Here are a few traits of successful entrepreneurs:
1.Tenacity. Starting a company is not for the meek. Sure, some people get lucky. But odds are that you will experience failure in many forms along the road to success. That’s especially tough because entrepreneurs tend to be so passionate about their ventures, that their self esteem gets tied to their company performance. To succeed, entrepreneurs must have intestinal fortitude to get through the tough times.
Want to get inspired by some real world entrepreneurs of yore? Read Giants of Enterprise: Seven Business Innovators and the Empires They Built by Richard Tedlow – one of my favorite professors of all time. You’ll learn about people like George Eastman, who dropped out of high school when his dad died and clawed his way to a successful career as a banker. Oh, and by the way, he tinkered around with chemicals every night after work for 6 years before creating a photography business, and another 20 years before marketing the Brownie, which essentially created the billion-dollar consumer photography industry.
For a more recent example, consider Sir James Dyson. Dyson spent 15 years and his entire life savings trying to develop a bagless vacuum cleaner. During that time, he created 5,126 prototypes that failed. He also failed to sell his invention to the vacuum cleaner market leaders. Number 5,127 succeeded, and now he’s a billionaire. So much for “third time is the charm”…
2. Flexibility. I ride a bike to meetings in New York City when the dress code, weather and logistics allow for it. Each time, I know where to begin, and where I want to end up, but I can never quite predict the path I’ll take. My route shifts, as I try my best to dodge traffic, red lights and the occasional open taxi door. It’s not a bad metaphor for entrepreneurship. Truth is, while it’s important to have a viable idea as we’ll see in the next chapter, most great entrepreneurs don’t succeed the way they expected at the outset. They do a fair amount of planning to come up with a seemingly valid approach, test the waters, and then modify their strategy, tactics – even their entire business model. A survey of Inc. Magazine’s Inc. 500 Award winners showed that 65% of CEO’s that wrote business plans “strayed significantly from their original conception, adapting their plans as they went along.” So entrepreneurs need to be good at rolling with the punches.
3. Salesmanship. Selling is a big part of starting a venture. As an entrepreneur, you may or may not be the one selling your product or service to your customers or clients. But for sure you’ll have to sell yourself and your ideas. You’ll have to persuade suppliers to work with a company that doesn’t have an established track record. And you’ll have to convince employees to forgo less risky jobs, and quite possibly to take lower salaries and less attractive benefits. You may also have to convince investors or partners to bet on you.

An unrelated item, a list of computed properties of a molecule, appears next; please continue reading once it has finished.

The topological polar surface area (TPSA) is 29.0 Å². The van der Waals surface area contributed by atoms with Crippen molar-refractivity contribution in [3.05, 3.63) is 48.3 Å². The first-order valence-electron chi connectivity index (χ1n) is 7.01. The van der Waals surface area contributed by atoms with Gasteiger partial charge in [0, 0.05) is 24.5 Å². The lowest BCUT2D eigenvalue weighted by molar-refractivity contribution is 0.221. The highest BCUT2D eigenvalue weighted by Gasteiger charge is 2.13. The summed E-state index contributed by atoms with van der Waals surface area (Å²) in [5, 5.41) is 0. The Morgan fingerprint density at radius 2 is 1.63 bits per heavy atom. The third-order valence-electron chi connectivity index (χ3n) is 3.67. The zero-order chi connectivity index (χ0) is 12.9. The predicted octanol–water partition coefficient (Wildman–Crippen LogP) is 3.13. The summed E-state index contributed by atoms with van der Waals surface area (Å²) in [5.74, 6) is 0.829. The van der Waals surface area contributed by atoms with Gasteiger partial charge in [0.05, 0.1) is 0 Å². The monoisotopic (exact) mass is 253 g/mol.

This scares some people. They think great sales people are born closers, or at least have the charisma of a fraternity president. While that couldn’t hurt, what’s important is that you can inspire trust, and be charismatic and persuasive. I once had a Chief Technology Officer (CTO) who could practically write code in his sleep, but had always thought of himself as a back-office guy – someone you’d never put in front of a prospective client. A few years after we parted ways, he tried his hand at selling tech development and recruiting services, and was very successful. Turns out he could sell anything as long as it was related to his passion for technology.
4. Resourcefulness. Many entrepreneurs don’t have ample resources, like support staffs or cash reserves. But good entrepreneurs have a knack for making the most of what’s available to them. Many founders work part-time as consultants to keep the lights on during startup mode.
One of my clients, Amanda, is a perfect example. She started an email newsletter about personal finance for women. Her first goal was to build a subscriber base. She couldn’t afford to launch paid marketing or PR campaigns, so she got creative. She had all her friends sign up and encourage their friends to sign up. She used social media like Facebook, Twitter, LinkedIn, and her alumni networks to spread the word. And as her list grew, she swapped promotions with other email newsletters. She also syndicated her content to other websites for women, and on personal finance, providing free articles in exchange for links back to her sign-up page. She positioned herself as a leading expert on personal finance for young women, and used that positioning to generate press. Within months, she had thousands of subscribers, at the low, low cost of zero dollars.
If you have the entrepreneurial traits I’ve described, you are off to a great start. If not, you’ll just have to break the rules – something else most entrepreneurs are good at.